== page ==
An Extension of van Schooten's Theorem

van Schooten's Theorem asserts that, for a point P on the circumcircle of an equilateral ΔABC, the longest of the segments PA, PB, PC is the sum of the shorter two.

Bui Quang Tuan has shown how van Schooten theorem can be extended to triangles that are not equilateral.

Theorem 1

Given ΔABC and a point P on its circumcircle, a, b, c denote the sides of ABC and da, db, dc the distances from P to sides a = BC, b = CA, c = AB. We are going to show that one of the ratios a/da, b/db, c/dc is the sum of the other two.

The proof depends on the following


In ΔABC, h = b·c/(2R), where h is the altitude from A and R is the circumradius. (For the proof see Metric Relations in a Triangle.)

To continue with the theorem, for ΔPBC, lemma gives

da = PB·PC/(2R)

and similarly for triangles PCA and PAB. Next we obtain

(1) a/da = a/(PB·PC)·(2R) = a·PA·(2R)/(PA·PB·PC),
b/db = b/(PC·PA)·(2R) = b·PB·(2R)/(PA·PB·PC),
c/dc = c/(PA·PB)·(2R) = c·PC·(2R)/(PA·PB·PC).

ΔABC divides its circumcircle into three arcs, say (BC), (CA), (AB). If, for instance, P is on arc (BC) then by Ptolemy's theorem,

a·PA = b·PB + c·PC.


(2) a/da = b/db + c/dc,

as needed.

It follows from (1) that say, when a = b = c, PA = PB + PC is equivalent to a/da = b/db + c/dc. However, while the latter holds for all triangles, the former holds only for the equilateral ones.

Observe that, as it follows from the proof, the ratio in the left-hand side of (2) (i.e., the largest ratio possible) corresponds to the arc that contains P.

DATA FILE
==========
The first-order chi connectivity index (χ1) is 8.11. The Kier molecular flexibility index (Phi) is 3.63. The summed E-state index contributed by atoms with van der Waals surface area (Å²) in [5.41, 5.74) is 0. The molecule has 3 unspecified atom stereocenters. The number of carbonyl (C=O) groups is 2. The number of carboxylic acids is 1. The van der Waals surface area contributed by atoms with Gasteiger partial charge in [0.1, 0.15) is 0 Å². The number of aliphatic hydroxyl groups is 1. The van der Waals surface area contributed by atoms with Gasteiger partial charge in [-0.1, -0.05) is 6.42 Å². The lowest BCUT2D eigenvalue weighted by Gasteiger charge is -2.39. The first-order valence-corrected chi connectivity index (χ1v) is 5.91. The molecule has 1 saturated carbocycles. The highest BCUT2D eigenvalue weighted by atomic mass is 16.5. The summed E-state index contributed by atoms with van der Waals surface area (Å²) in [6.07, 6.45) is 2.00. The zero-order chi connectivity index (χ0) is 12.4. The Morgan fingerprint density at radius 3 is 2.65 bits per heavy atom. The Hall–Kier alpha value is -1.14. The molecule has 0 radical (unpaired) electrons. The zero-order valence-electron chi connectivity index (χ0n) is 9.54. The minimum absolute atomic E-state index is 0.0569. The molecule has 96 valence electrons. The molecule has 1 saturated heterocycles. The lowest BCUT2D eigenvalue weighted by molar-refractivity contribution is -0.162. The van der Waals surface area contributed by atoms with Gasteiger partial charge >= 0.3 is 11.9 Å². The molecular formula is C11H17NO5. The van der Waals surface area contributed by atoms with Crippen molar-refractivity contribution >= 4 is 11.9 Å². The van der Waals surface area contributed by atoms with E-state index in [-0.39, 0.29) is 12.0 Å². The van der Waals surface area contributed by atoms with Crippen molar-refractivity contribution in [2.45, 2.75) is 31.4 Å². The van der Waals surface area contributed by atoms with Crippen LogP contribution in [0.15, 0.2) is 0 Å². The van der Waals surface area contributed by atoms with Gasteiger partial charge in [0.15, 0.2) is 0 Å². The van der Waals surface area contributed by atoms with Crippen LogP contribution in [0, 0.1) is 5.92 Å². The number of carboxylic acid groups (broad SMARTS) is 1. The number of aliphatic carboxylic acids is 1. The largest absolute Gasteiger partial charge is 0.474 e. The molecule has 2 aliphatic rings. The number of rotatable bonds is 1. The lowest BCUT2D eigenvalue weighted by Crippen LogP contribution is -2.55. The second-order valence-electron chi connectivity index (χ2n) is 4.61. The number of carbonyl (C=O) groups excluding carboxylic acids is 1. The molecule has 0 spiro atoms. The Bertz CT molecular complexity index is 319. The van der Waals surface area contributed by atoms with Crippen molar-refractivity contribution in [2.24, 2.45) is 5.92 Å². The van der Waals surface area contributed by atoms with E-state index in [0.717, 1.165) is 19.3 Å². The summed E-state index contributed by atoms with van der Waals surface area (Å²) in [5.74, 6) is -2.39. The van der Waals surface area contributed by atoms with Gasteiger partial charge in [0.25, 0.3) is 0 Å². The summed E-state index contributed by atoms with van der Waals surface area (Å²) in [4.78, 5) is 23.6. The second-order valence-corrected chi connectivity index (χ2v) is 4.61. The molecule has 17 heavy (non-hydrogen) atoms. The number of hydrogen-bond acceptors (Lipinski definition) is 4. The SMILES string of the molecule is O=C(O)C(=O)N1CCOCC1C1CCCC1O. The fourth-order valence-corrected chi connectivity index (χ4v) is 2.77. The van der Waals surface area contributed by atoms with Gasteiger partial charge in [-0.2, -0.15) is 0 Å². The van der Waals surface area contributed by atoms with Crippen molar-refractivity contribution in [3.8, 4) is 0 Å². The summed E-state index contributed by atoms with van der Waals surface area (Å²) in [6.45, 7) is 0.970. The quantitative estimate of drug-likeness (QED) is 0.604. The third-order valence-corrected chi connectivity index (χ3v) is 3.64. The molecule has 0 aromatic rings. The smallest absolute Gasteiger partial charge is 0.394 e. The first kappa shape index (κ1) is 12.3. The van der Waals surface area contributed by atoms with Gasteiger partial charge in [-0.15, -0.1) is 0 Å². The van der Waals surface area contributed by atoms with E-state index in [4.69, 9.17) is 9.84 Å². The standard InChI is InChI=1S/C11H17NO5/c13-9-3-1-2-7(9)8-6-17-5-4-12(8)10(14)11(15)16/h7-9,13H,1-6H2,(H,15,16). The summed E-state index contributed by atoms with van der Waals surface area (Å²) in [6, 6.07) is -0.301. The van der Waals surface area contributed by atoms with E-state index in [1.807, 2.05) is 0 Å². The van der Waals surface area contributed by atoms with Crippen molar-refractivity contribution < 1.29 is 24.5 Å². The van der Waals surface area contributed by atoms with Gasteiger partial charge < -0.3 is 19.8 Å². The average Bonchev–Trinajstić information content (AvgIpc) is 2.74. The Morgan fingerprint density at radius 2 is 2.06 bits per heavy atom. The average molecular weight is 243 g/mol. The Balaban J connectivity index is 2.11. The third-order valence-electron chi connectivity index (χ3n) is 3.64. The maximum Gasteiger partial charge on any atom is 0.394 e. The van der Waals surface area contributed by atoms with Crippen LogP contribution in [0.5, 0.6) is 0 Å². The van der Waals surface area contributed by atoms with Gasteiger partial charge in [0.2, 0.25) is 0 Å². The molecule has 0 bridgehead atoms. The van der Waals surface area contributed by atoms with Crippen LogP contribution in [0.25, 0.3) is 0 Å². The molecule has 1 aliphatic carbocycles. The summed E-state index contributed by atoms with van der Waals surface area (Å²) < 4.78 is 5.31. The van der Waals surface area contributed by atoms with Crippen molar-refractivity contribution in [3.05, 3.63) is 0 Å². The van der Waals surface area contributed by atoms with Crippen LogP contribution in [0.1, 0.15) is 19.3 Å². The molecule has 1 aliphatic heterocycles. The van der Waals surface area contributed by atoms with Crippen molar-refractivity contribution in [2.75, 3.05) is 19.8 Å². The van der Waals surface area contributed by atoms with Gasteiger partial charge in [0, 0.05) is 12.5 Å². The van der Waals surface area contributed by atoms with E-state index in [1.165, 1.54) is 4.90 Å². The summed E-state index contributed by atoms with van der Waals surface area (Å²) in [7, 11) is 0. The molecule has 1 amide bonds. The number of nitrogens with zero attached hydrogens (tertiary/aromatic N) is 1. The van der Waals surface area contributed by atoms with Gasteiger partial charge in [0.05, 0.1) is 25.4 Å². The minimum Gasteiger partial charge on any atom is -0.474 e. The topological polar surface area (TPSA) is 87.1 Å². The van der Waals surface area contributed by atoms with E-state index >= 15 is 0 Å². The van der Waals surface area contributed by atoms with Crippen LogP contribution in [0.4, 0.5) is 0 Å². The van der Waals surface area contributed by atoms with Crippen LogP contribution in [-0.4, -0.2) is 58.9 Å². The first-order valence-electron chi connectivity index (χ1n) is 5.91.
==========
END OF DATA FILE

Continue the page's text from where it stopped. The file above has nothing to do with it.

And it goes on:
Now, as Bui Quang Tuan has shown, (2) admits a further extension to polygons with more than three vertices.

Theorem 2

Given point P on the circumcircle of a cyclic convex polygon X1X2X3 ... Xn-1Xn (n > 2), we use following notations (I and j can be interchanged):

  • ai j = length of side XiXj
  • di j = distance from P to sidelines XiXj
  • Ri j = ratio ai j/di j

Without loss of generality we may assume that P is on the arc X1X2. Then the set of ratios R12, R23, R34, ..., R(n-1)n, Rn1 has an engaging property that, in a sense, extends Theorem 1:

(2) R12 = R23 + R34 + ... + R(n-1) n + Rn1.


The proof is by induction where we start with n = 3, the triangle case. Theorem 1 may serve as the base of the induction.

We proceed with the inductive step. Assume k > 3 that our theorem has been shown for n = k-1. Consider convex k-gon X1X2 ... Xk. This polygon divides the circumcircle into k arcs. We shall assume that P is on the arc X1X2. Consider ΔX1X2X3. This triangle divides circumcircle into three arcs and, by our assumption, P is on the arc X1X2.

X1X3X4 ... Xk is a convex (k-1)-gon and P is on the arc X1X3. (This is because the original k-gon is convex.) Therefore, by the inductive assumption,

R13 = R34 + R45 + ... + Rk1

In ΔX1X2X3,

R12= R23 + R13
 = R23 + R34 + R45 + ... + Rk1

So the theorem is true for any n ≥ 3.

Bui Quang Tuan also came up with a direct proof that avoids inductive reasoning. Assuming P is on the arc X1X2, consider a triangulation of the polygon X1X2 ... Xn by diagonals emanating from X1. We get triangles X1X2X3, X1X3X4, ..., X1XkX(k+1), ..., X1X(n-1)Xn. Since then P can be considered to lie in arc X1X2, but also in arcs X1X3, X1X4, and so on, Theorem 1, when applied to these triangles, implies the following sequence of identities:

R12 = R23 + R13,
R13 = R34 + R14,
R1k = Rk(k + 1) + R1(k + 1),
R1(n-2) = R(n-2)(n-1) + R1(n-1),
R1(n-1) = R(n-1)n + R1n.

Summing them up we again obtain the desired result:

R12 = R23 + R34 + ... + R(n-1)n + Rn1.

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